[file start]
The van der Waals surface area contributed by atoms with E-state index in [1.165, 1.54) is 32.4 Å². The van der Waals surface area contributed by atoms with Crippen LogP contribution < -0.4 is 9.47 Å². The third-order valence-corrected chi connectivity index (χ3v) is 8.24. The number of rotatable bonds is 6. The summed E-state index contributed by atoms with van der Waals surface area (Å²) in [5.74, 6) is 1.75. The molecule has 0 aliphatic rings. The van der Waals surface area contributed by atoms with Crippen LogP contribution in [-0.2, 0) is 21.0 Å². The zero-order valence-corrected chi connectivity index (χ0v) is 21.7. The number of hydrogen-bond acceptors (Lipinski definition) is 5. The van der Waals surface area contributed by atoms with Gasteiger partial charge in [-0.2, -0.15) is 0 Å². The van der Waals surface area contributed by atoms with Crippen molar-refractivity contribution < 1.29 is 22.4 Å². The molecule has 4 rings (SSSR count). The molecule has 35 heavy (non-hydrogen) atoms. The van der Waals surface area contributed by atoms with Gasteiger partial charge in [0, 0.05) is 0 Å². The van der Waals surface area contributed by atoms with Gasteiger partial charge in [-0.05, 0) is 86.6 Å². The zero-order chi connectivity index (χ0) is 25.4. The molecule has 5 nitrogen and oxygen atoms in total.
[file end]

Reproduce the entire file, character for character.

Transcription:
The van der Waals surface area contributed by atoms with E-state index in [1.165, 1.54) is 32.4 Å². The van der Waals surface area contributed by atoms with Crippen LogP contribution < -0.4 is 9.47 Å². The third-order valence-corrected chi connectivity index (χ3v) is 8.24. The number of rotatable bonds is 6. The summed E-state index contributed by atoms with van der Waals surface area (Å²) in [5.74, 6) is 1.75. The molecule has 0 aliphatic rings. The van der Waals surface area contributed by atoms with Crippen LogP contribution in [-0.2, 0) is 21.0 Å². The zero-order valence-corrected chi connectivity index (χ0v) is 21.7. The number of hydrogen-bond acceptors (Lipinski definition) is 5. The van der Waals surface area contributed by atoms with Gasteiger partial charge in [-0.2, -0.15) is 0 Å². The van der Waals surface area contributed by atoms with Crippen molar-refractivity contribution < 1.29 is 22.4 Å². The molecule has 4 rings (SSSR count). The molecule has 35 heavy (non-hydrogen) atoms. The van der Waals surface area contributed by atoms with Gasteiger partial charge in [0, 0.05) is 0 Å². The van der Waals surface area contributed by atoms with Gasteiger partial charge in [-0.05, 0) is 86.6 Å². The zero-order chi connectivity index (χ0) is 25.4. The molecule has 5 nitrogen and oxygen atoms in total.